Hospitals in general are the last place you want to be if you are sick. The possibility of infection is high, CDIF , MRSA, as well as a host of others. She is probably better off right where she is. Not to mention the trauma of moving her, then her being in a strange place with people that she does not know. Nurses on a floor that have many more patients to care for than if she were in the NH.

And I hate to bring this up but if this happens again recovery is difficult it may be time to consider Hospice options.  She will get more attention, more care from others that will come in to help her and you will get information and support as well.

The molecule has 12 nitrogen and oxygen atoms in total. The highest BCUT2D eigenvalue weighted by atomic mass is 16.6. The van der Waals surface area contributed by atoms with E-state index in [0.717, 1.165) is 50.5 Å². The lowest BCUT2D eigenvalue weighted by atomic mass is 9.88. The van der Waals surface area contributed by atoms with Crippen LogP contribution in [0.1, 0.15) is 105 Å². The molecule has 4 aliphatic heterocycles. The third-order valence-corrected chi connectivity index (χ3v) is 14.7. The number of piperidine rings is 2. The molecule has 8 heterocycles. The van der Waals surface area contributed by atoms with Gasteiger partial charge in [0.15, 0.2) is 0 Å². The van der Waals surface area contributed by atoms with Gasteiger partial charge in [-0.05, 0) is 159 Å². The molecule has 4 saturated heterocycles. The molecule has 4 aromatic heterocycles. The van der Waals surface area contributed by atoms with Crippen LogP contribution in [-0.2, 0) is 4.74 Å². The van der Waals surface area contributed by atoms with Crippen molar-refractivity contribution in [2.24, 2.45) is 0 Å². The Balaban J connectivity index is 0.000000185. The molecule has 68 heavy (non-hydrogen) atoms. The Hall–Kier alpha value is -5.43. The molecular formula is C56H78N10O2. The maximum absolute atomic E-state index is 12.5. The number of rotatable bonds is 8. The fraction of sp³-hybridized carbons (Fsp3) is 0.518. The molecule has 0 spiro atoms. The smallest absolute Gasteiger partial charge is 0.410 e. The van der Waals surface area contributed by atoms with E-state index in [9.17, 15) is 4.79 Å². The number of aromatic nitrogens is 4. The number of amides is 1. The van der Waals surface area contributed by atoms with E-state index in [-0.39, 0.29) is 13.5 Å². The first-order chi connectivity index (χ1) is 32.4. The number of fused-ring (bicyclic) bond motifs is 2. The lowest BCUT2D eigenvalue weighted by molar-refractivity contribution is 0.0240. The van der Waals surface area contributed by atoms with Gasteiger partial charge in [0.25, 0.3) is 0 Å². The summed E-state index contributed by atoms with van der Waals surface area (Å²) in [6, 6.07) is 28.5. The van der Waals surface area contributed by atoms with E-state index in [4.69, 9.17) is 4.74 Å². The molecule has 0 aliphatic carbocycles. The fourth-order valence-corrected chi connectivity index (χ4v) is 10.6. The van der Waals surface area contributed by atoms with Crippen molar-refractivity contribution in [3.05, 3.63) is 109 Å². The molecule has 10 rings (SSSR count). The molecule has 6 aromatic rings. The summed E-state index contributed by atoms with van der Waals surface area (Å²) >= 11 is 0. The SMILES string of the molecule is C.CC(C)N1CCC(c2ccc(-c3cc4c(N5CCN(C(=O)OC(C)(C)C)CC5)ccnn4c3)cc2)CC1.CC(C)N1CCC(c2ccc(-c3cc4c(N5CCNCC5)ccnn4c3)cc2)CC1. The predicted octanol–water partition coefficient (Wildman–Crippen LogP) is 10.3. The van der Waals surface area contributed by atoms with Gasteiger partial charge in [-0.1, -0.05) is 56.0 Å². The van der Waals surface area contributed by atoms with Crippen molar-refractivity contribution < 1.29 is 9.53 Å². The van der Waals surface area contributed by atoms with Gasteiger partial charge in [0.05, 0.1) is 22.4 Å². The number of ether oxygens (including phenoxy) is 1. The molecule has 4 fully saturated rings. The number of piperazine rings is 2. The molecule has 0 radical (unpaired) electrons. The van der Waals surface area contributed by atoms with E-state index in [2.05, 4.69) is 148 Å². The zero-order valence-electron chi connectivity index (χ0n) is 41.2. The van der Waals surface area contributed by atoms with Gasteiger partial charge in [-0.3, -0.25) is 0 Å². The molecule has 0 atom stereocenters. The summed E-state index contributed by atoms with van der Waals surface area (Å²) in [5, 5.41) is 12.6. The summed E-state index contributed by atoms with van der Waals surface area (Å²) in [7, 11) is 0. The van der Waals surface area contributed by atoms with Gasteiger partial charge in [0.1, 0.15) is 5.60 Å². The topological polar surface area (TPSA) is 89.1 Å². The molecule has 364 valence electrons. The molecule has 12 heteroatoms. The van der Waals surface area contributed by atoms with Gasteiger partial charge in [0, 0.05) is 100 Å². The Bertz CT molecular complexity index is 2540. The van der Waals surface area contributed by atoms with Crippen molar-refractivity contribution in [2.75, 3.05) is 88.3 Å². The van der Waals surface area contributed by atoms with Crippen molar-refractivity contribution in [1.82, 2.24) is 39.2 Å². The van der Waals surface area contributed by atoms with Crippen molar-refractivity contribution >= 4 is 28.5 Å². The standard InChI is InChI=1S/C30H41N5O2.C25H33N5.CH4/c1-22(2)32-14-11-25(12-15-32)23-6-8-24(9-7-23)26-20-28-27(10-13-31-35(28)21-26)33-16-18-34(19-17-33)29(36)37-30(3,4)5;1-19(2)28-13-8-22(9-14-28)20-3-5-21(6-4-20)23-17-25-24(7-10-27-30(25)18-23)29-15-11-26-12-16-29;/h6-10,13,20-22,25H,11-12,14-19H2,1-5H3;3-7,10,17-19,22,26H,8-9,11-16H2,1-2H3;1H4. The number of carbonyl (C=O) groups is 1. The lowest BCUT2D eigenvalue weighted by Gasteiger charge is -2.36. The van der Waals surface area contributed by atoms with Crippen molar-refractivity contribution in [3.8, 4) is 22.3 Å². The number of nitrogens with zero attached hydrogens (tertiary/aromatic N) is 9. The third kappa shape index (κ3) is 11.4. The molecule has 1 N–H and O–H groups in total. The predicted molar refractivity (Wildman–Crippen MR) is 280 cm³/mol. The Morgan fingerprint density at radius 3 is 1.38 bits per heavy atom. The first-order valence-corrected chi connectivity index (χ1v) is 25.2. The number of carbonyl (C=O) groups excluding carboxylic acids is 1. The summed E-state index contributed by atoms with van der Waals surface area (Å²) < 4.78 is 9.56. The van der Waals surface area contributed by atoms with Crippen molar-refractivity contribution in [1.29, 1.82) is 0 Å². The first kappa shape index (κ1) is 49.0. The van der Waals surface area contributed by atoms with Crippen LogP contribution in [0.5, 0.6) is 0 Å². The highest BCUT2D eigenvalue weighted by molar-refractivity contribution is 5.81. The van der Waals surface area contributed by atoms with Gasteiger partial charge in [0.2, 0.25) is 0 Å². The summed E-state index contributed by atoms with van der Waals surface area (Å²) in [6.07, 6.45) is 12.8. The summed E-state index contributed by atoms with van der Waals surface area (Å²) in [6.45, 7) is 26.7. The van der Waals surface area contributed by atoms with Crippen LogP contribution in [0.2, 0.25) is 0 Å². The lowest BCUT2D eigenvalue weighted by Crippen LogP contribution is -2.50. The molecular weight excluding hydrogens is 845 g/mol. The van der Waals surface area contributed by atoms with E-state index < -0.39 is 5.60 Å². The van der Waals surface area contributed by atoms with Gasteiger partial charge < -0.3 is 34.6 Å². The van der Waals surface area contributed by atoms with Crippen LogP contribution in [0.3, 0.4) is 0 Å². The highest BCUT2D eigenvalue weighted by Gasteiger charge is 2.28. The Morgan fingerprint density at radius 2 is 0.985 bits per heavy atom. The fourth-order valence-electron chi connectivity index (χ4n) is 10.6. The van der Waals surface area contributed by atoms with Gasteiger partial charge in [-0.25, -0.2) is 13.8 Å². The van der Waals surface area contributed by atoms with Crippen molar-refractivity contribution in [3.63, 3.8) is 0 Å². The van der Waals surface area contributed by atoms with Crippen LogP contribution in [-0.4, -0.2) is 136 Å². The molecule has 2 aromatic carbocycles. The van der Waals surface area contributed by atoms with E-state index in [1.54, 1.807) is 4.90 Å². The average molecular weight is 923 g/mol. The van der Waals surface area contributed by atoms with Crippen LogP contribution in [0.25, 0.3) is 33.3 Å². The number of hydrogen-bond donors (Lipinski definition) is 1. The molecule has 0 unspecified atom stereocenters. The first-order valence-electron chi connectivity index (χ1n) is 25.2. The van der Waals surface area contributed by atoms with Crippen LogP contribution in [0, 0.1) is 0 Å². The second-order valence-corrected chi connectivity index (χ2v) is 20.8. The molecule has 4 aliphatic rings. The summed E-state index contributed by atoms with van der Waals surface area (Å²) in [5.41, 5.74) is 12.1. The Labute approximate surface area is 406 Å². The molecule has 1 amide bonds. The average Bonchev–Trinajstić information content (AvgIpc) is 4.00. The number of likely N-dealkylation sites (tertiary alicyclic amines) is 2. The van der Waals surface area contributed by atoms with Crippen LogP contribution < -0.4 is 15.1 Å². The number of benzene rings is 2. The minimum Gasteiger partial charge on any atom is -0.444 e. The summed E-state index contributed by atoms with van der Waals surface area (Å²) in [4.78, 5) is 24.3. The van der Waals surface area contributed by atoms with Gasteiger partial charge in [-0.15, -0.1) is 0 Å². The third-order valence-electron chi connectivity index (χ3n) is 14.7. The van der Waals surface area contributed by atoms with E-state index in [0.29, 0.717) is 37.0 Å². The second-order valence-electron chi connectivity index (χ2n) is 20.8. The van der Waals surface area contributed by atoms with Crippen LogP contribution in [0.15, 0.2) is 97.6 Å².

Helpful Answer (3)
Reply to Grandma1954
Report

Get house doctor involved.

Grace + Peace,

Bob
Helpful Answer (2)
Reply to OldBob1936
Report

Is she she getting the proper care for her pneumonia where she is and what is being prescribed by the NH's doctor that is on staff? Having worked in NH's facilities as a nurse, we gave the same care as the hospital. And if she gets worse with the NH's treatment then patients are sent to the hospital.
Helpful Answer (2)
Reply to tperri123
Report